The effect of global stability on MSE wall design
Mechanically stabilized earth (MSE) walls—gravity retaining walls constructed by reinforcing a mass of soil—have become common during the last 30 years. Just as steel bars are used to reinforce concrete, a material weak in tension, soil also is a material with little or no tensile strength. MSE walls typically have a facing constructed from masonry blocks or precast concrete panels/blocks connected to the soil reinforcement, which typically consists of geosynthetic sheets or metallic strips.
There are many reasons for building MSE walls, such as aesthetics, expected performance, design flexibility, or ease of construction. However, the principle reason is likely cost effectiveness. A study published by the Federal Highway Administration (FHWA) in 1995 found that an MSE wall would be expected to cost about half that of an equivalent castin- place concrete retaining wall.
Procedures for the design of MSE walls are well established, and are documented by the FHWA and the National Concrete Masonry Association. These procedures for assessing stability use limit equilibrium methods for analysis and design. The use of limit equilibrium is attractive because practitioners are experienced with its application, data required for analysis is relatively simple, and the results can be checked easily using charts or hand calculations.
Conceptually, these design analyses are divided into analyses of methods of potential wall failure.
Internal, external, facing, and global stability all should be considered in MSE wall design. Internal stability analyses examine a wedge of soil in the area where reinforcements will be placed (the reinforced zone) and determine the number, spacing, length, and strength of the reinforcements required. Analyses of external stability evaluate the effect of forces from outside the reinforced zone. These can include sliding of the wall and the bearing capacity and settlement of the foundation soils below the wall.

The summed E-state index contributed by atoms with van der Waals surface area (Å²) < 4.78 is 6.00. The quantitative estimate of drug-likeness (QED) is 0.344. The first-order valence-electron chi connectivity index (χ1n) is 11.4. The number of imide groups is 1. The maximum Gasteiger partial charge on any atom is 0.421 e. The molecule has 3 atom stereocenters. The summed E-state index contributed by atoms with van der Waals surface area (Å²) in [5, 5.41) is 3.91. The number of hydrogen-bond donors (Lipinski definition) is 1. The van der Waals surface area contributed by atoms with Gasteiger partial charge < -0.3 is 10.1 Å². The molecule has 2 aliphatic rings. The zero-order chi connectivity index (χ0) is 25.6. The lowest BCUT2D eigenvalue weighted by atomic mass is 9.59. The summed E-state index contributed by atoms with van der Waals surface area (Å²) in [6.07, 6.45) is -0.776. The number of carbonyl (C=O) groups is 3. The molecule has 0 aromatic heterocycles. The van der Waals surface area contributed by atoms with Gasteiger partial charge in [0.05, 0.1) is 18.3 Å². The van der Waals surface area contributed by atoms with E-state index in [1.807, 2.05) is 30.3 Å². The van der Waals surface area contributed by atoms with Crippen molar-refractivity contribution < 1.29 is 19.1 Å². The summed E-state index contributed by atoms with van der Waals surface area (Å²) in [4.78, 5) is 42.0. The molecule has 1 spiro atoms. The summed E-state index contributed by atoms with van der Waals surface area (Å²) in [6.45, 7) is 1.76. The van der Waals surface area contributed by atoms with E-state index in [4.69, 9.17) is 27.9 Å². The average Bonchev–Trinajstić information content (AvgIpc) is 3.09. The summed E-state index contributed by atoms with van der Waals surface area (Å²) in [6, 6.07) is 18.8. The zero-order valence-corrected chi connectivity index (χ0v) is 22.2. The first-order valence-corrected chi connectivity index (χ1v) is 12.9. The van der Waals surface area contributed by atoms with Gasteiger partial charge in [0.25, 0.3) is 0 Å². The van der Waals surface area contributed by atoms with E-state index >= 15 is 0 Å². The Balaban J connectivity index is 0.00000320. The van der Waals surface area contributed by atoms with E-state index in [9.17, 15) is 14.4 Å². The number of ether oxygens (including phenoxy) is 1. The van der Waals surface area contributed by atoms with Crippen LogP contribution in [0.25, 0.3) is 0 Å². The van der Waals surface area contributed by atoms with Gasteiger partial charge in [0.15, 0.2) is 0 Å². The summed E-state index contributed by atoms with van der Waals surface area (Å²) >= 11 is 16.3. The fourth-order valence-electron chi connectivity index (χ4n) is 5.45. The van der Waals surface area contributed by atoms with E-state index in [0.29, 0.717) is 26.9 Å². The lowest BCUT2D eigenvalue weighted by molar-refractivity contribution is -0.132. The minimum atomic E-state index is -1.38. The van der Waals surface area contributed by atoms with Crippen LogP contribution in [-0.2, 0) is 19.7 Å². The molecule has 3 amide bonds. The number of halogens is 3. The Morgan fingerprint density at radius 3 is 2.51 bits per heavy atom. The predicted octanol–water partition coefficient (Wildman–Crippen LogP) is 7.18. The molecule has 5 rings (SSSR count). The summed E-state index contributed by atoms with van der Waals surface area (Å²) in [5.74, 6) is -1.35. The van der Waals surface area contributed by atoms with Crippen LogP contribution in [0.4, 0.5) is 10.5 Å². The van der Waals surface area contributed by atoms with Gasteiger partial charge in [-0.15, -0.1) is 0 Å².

External stability often affects the length of the reinforcements needed. Facing stability looks at the local stability of the wall facing and the connection of the reinforcements to the facing. The results of facing stability may modify the spacing and strength of the reinforcement.
Global stability analyses are an application of conventional methods of slope stability to the wall and its environment.
The result of a global stability analysis typically is expressed in terms of a factor-ofsafety against mass instability. A factor-of-safety of one indicates a condition at failure, with higher factors-of-safety indicating greater stability. Acceptable factors-of-safety vary with the type of analysis—long-term, end-of-construction, or pseudo-static analyses—the consequences of failure, and the level of uncertainty about subsurface conditions.
For a typical wall, an acceptable factor-of-safety might be 1.3 for long-term global static stability. Global stability is properly a type of external stability analysis.
Analyses of internal stability look only at failure surfaces within the reinforced zone, and external stability analyses look only at failures outside the reinforced zone. Failure surfaces in a global stability analysis can be compound; they can pass through both the internal reinforcement and an area external to the reinforced zone. Global stability can affect the length, strength, and spacing of the reinforcement needed, and thus should not be separated from the design process.
To illustrate the effect of global stability on MSE wall design, following are case studies of two MSE walls where analyses of mass/global stability significantly affected the wall designs. Both walls were built successfully and are in service today; however, consideration of global stability required increased reinforcement lengths.